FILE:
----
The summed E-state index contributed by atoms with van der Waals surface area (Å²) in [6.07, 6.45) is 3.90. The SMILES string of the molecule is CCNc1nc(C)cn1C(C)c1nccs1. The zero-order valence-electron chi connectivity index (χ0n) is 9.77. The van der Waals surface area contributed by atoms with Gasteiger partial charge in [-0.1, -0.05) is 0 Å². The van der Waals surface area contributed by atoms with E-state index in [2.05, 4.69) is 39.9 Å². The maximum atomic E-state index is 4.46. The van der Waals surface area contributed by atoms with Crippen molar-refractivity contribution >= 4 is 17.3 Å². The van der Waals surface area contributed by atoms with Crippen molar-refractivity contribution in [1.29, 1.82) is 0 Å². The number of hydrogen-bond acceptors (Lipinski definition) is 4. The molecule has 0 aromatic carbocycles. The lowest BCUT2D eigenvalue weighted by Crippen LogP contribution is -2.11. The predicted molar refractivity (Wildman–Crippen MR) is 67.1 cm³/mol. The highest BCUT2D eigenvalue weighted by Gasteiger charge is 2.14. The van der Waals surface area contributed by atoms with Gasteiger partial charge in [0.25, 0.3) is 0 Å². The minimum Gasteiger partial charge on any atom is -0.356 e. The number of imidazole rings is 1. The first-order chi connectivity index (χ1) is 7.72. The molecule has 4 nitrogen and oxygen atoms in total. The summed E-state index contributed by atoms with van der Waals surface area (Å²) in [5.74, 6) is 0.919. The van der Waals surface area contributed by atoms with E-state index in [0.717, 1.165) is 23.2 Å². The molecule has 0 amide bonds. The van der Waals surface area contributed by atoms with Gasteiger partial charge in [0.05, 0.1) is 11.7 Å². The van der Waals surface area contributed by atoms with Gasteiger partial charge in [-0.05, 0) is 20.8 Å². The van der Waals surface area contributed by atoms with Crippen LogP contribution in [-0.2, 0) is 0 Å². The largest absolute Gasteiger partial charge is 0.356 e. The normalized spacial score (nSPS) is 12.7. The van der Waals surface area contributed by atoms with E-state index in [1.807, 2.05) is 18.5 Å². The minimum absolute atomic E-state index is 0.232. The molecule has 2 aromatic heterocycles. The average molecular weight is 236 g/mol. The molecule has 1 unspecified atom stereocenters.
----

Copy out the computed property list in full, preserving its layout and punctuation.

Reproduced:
The summed E-state index contributed by atoms with van der Waals surface area (Å²) in [6.07, 6.45) is 3.90. The SMILES string of the molecule is CCNc1nc(C)cn1C(C)c1nccs1. The zero-order valence-electron chi connectivity index (χ0n) is 9.77. The van der Waals surface area contributed by atoms with Gasteiger partial charge in [-0.1, -0.05) is 0 Å². The van der Waals surface area contributed by atoms with E-state index in [2.05, 4.69) is 39.9 Å². The maximum atomic E-state index is 4.46. The van der Waals surface area contributed by atoms with Crippen molar-refractivity contribution >= 4 is 17.3 Å². The van der Waals surface area contributed by atoms with Crippen molar-refractivity contribution in [1.29, 1.82) is 0 Å². The number of hydrogen-bond acceptors (Lipinski definition) is 4. The molecule has 0 aromatic carbocycles. The lowest BCUT2D eigenvalue weighted by Crippen LogP contribution is -2.11. The predicted molar refractivity (Wildman–Crippen MR) is 67.1 cm³/mol. The highest BCUT2D eigenvalue weighted by Gasteiger charge is 2.14. The van der Waals surface area contributed by atoms with Gasteiger partial charge in [0.25, 0.3) is 0 Å². The minimum Gasteiger partial charge on any atom is -0.356 e. The number of imidazole rings is 1. The first-order chi connectivity index (χ1) is 7.72. The molecule has 4 nitrogen and oxygen atoms in total. The summed E-state index contributed by atoms with van der Waals surface area (Å²) in [5.74, 6) is 0.919. The van der Waals surface area contributed by atoms with E-state index in [0.717, 1.165) is 23.2 Å². The molecule has 0 amide bonds. The van der Waals surface area contributed by atoms with Gasteiger partial charge in [0.05, 0.1) is 11.7 Å². The van der Waals surface area contributed by atoms with Gasteiger partial charge in [-0.05, 0) is 20.8 Å². The van der Waals surface area contributed by atoms with Crippen LogP contribution in [-0.2, 0) is 0 Å². The largest absolute Gasteiger partial charge is 0.356 e. The normalized spacial score (nSPS) is 12.7. The van der Waals surface area contributed by atoms with E-state index in [1.807, 2.05) is 18.5 Å². The minimum absolute atomic E-state index is 0.232. The molecule has 2 aromatic heterocycles. The average molecular weight is 236 g/mol. The molecule has 1 unspecified atom stereocenters.